In Australia SanDisk is gouging millions out of consumers by charging in some cases, up to double what the same SanDisk product is sold for in the USA, now the Company is struggling to grow sales as manufacturers turn to alternate memory suppliers.
Overnight the US Company reported another disappointing result with a fall in quarterly revenue, the Company whose products were dropped by Apple in favour of superior Samsung memory products said that they have been hit by a fall in demand for their products and discounting by competitors.
SanDisk's overnight profit announcement also fell short of analysts' estimates. The same analysts claim that SanDisk is struggling to meet demand for new NAND flash memory chips.
The company's revenue fell nearly 12 percent in the first quarter ended March 29 to US$1.33 billion, in line with its lowered expectations and slightly topping analyst's expectation of US$1.31 billion.
Net income fell to US$39.0 million, or 17 cents per share, from US$268.9 million, or $1.14 per share, a year earlier.
SanDisk had said in January it had lost a major customer, this Company turned out to be Apple who has switched to using solid state drives made by Samsung Electronics in its MacBook's.
Now Samsung is having a second look at buying the struggling memory maker, for the second time after trying to buy SanDisk in 2008.
Also set to throw their hat in the ring is Toshiba who is struggling in the PC market.
Currently Samsung is investing in developing handset processor chips in-house instead of relying on other manufacturers such as Qualcomm. They are also developing a semiconductor manufacturing operation.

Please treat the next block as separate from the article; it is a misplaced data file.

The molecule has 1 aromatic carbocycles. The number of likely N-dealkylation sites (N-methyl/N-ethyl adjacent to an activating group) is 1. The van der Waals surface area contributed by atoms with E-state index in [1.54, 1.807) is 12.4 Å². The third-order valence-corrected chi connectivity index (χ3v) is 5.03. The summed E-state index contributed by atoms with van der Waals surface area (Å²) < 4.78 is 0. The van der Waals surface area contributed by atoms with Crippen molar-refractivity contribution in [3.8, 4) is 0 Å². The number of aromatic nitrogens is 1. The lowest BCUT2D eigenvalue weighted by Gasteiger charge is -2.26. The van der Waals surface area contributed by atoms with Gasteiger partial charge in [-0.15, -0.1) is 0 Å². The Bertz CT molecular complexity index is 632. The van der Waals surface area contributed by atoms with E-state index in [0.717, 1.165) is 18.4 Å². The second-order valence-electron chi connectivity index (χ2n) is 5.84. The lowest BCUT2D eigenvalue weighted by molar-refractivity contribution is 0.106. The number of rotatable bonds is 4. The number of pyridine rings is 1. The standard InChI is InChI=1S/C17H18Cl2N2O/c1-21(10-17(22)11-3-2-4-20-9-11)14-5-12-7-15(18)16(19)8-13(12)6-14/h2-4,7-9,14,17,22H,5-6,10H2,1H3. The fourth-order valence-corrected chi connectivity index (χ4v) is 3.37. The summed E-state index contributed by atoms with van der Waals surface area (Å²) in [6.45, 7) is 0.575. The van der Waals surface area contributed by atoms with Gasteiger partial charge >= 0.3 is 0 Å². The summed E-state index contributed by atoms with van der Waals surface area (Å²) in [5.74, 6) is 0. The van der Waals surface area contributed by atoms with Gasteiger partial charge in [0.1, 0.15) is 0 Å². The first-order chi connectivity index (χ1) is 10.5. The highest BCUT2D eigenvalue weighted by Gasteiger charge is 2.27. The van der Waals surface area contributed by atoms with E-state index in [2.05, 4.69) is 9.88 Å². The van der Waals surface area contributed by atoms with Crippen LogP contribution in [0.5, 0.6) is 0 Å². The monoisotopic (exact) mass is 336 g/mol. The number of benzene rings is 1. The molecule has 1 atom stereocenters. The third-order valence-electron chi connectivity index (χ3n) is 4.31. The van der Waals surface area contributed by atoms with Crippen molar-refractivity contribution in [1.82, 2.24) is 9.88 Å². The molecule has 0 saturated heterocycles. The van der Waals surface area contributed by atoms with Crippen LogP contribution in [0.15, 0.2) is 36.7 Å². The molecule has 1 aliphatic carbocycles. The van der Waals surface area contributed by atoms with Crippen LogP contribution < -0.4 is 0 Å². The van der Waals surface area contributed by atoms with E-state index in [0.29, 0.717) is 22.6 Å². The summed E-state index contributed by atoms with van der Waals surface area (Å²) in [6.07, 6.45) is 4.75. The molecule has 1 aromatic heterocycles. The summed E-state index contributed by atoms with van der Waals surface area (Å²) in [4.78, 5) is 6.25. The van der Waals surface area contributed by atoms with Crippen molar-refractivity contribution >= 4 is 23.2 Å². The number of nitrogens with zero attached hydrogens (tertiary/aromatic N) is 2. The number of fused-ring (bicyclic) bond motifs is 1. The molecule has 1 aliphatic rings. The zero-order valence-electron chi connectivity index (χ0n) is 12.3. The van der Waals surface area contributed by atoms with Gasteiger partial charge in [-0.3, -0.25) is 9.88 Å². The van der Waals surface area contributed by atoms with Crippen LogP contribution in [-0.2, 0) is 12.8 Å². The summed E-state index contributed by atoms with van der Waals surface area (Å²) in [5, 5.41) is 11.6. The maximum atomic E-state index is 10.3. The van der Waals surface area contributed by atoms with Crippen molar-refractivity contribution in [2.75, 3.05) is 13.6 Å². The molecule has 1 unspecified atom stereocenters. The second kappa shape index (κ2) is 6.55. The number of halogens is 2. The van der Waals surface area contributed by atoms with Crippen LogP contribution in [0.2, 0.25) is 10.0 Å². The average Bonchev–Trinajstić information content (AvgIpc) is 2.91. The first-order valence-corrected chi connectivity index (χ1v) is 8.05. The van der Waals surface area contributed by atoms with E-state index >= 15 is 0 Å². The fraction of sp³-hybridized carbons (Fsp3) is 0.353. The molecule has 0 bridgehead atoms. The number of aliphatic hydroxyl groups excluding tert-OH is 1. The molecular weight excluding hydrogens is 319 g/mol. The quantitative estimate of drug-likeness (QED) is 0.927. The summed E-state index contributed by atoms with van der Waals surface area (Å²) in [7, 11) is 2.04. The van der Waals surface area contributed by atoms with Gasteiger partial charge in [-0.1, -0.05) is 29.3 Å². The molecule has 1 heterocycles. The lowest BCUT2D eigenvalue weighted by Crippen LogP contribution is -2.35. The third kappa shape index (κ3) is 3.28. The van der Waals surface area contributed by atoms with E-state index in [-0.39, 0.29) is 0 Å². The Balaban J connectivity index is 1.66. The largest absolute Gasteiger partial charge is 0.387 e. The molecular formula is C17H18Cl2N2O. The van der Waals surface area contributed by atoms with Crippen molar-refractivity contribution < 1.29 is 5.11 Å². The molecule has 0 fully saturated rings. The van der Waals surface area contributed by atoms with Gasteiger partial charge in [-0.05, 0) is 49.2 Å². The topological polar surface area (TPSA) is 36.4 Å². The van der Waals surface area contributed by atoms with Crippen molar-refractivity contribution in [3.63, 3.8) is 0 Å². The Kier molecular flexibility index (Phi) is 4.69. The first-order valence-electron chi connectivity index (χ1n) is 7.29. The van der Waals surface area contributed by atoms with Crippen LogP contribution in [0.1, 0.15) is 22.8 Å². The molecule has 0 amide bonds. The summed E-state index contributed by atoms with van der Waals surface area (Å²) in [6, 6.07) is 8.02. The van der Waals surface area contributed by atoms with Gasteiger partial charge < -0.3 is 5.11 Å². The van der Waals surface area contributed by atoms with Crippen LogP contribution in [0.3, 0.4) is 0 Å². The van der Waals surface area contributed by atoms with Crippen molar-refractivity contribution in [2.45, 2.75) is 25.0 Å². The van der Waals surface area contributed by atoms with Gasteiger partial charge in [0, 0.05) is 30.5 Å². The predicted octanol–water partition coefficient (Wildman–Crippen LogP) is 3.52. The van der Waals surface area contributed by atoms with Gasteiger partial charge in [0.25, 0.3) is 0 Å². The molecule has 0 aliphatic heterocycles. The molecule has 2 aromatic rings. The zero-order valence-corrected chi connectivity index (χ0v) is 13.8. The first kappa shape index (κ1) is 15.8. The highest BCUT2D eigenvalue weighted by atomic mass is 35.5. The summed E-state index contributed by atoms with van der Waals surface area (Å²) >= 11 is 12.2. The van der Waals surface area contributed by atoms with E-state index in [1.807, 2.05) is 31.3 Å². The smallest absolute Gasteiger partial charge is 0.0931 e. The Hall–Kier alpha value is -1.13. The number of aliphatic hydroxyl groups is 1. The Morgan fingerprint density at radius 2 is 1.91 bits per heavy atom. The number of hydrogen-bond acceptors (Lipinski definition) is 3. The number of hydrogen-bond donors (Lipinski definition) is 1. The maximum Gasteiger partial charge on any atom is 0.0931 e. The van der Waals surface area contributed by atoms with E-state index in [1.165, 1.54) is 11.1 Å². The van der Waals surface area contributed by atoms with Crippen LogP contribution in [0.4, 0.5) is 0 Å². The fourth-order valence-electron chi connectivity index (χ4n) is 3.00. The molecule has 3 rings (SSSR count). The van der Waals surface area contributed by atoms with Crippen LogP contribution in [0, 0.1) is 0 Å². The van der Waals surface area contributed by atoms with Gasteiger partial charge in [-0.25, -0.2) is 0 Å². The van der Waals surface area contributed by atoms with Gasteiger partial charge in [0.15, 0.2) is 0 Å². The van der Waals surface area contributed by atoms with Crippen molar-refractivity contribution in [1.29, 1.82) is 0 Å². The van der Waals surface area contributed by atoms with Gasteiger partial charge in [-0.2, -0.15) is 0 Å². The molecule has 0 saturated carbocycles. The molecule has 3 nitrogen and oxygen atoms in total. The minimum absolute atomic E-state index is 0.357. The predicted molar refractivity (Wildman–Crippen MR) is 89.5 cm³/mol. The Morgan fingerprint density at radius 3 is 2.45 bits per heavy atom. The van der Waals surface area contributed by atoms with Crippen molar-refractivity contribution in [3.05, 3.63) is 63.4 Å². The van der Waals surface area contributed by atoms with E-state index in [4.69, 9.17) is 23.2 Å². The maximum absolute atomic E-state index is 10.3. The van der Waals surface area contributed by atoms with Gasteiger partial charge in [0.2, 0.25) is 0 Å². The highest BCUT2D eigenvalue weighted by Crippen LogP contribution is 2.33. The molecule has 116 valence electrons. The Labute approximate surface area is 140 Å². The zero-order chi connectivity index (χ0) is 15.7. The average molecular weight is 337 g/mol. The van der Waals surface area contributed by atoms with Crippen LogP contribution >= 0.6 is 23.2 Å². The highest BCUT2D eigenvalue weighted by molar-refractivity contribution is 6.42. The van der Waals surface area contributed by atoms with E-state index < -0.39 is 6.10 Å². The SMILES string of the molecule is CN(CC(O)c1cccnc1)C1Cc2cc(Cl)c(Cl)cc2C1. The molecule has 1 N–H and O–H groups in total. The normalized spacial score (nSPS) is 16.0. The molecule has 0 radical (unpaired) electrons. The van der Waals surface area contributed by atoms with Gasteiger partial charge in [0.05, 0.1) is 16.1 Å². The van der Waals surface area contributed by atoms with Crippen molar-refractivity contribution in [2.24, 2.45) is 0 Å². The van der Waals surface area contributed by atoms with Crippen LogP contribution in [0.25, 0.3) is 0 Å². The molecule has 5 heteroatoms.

Recently they bid and won a contract to supply Apple with A9 chips.
By buying SanDisk the Company can expand quickly their memory manufacturing capability.
Samsung could increase its processor chip production capability due to SanDisk's proficiency in semiconductor manufacturing. The acquisition would also allow SanDisk to expand their retail capability.
Japanese Company Toshiba who already has a relationship with SanDisk has also expressed some an interest in bidding for the struggling company.
Observers claim that a SanDisk-Samsung merger would result in complications with that relationship, indicating that Toshiba may be one of the biggest hurdles that Samsung will have to overcome if it's serious about adding SanDisk to its stable of capable tech divisions.
Meanwhile, analysts say that another tech company waiting in the wings, hard drive manufacturer Western Digital, may end up walking off with SanDisk in the end.
A WD takeover could help the company in its aim of streamlining its NAND logic gate supply chain while also building on SanDisk's link to Toshiba for NAND fabrication supply.